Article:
BBC Two Unveils Cast of Pilgrimage Season Six


The seven celebrity cast members of the sixth season of BBC Two’s Pilgrimage, tentatively titled Pilgrimage: The Road to Wild Wales, have been unveiled.

Taking part in a journey along a route that celebrates early Celtic Christian saints are wildlife presenter Michaela Strachan, former reality TV star Spencer Matthews, journalist and TV presenter Sonali Shah, comedian Eshaan Akbar, The Traitors’ Amanda Lovett, actor Tom Rosenthal and TV personality and former model Christine McGuinness.

They all have varying levels of faith and spirituality. Strachan places her faith in the natural world. Matthews was christened in the Church of England but is still searching for answers to life’s big question. Shah was raised in a Jain household. Akbar is a lapsed Muslim. Lovett is a practicing Catholic. Rosenthal calls himself “areligious.” And McGuinness considers herself spiritual but doesn’t practice one particular faith.

The seven pilgrims will follow the North Wales Pilgrim’s Way, created in 2011, which is linked by ancient churches dedicated to sixth- and seventh-century saints but also takes pilgrims through places of natural beauty in the mountain ranges of Eryri and the North Wales coast.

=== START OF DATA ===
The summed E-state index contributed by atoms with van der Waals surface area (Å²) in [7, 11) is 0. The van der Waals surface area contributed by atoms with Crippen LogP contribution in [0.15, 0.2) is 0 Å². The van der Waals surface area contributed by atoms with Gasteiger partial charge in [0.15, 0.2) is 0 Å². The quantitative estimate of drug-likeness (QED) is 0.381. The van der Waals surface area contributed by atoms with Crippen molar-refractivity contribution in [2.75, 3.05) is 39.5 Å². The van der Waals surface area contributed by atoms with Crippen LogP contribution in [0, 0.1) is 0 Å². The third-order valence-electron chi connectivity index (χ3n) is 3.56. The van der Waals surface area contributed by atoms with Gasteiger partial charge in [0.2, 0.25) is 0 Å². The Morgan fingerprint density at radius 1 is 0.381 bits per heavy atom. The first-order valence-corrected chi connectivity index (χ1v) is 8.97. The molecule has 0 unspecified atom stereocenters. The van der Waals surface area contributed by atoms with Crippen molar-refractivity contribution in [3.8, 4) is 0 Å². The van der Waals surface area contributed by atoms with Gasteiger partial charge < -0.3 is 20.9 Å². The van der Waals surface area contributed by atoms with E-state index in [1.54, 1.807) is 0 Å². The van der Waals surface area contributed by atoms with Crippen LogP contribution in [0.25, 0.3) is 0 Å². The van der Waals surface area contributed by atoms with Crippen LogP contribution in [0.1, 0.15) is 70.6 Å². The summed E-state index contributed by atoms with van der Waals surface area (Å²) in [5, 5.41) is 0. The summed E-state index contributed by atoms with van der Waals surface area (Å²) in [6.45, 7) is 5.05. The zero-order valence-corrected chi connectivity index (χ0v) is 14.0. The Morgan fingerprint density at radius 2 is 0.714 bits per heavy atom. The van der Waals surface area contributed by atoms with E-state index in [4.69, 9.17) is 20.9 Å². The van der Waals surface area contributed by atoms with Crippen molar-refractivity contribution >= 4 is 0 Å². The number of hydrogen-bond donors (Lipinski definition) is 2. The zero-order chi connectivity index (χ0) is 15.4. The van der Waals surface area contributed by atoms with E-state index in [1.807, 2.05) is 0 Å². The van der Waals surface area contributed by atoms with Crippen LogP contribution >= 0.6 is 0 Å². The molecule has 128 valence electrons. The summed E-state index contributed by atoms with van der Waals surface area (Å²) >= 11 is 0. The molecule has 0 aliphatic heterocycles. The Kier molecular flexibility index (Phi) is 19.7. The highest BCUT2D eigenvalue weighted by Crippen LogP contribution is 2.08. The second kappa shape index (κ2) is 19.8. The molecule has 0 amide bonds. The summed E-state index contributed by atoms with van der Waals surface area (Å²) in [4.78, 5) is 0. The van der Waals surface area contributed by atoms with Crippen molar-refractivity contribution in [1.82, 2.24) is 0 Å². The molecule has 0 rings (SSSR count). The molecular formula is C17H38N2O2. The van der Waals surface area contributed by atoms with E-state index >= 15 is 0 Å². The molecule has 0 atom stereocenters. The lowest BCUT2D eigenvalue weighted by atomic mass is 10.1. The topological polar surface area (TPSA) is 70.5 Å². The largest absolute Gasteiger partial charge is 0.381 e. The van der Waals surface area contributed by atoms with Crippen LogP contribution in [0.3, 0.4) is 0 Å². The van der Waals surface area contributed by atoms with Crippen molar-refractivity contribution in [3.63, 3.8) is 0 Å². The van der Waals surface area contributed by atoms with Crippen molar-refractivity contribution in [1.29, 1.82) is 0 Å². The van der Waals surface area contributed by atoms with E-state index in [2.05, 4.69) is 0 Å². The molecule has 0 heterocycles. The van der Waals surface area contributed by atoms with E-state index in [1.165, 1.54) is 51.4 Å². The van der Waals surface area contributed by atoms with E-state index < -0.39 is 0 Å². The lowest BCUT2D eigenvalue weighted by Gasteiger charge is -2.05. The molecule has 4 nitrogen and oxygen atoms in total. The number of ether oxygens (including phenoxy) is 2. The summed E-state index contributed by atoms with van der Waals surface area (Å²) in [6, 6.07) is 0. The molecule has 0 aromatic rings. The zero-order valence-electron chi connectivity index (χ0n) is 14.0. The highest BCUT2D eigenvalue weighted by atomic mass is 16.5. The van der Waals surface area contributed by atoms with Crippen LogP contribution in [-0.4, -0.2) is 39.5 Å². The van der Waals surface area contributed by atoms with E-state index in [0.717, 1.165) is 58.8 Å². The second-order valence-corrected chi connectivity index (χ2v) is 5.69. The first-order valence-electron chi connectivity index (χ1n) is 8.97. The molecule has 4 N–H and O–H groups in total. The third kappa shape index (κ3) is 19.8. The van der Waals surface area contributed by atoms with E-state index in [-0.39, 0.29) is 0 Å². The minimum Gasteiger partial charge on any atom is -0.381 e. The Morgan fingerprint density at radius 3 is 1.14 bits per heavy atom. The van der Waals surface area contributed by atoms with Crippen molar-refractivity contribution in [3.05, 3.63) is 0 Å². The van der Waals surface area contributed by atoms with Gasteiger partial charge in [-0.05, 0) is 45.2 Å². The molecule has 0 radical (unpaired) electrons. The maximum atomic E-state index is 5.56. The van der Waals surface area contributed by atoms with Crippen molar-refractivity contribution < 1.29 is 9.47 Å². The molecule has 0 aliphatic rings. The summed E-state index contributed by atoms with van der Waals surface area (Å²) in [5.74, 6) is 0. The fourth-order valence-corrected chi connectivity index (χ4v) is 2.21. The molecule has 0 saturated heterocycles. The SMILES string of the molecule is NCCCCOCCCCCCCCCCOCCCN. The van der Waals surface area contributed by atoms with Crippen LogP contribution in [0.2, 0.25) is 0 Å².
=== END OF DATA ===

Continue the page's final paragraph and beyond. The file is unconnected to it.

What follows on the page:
The pilgrims will travel for two weeks on foot and by bus, starting their 220-kilometer journey at Flint Castle on the bank of the Dee Estuary and following the coastal path to Greenfield Valley and the official start of the pilgrim way. They will then face challenging paths and climbs as they tackle the foothills of mountain ranges in North Wales and take on England and Wales’ highest peak, Yr Wydffa. They’ll sleep in basic accommodations, from a caravan to a climbers’ hut.

Their final destination is Bardsey Island, or Ynys Enlli, a popular destination among early Christian monks and hermits, who belied it was the end of the world and a place where the distance between heaven and Earth becomes intangible and thus a place of guaranteed resurrection.

The 3×60-minute season is produced by CTVC. The seven pilgrims each commented on why they chose to join the pilgrimage.

“A pilgrimage is when you walk and sleep on church floors and eat dead rats and stuff, which I’m looking forward to,” Matthews said. “I’d be pretty low in the faith knowledge bracket, but I’m on a quest to broaden my knowledge and religious horizons. I’m an open mind, an open book. I want to learn about different faiths, cultures and religions and develop a firm understanding of my faith and how it can potentially play a larger role in my life.”

“Since my autism diagnosis, it’s really made me want to grab opportunities with both hands,” explained McGuinness. “I want to say yes to more things, things that I would always say no to, because I find socializing quite awkward. I don’t really like being pushed out of my comfort zone , but I’m realizing more and more that I want to live, I want to do more things, I want to have good memories, I want to make friends, I want to learn more about other people, and the only way I can do that is by pushing myself a bit.”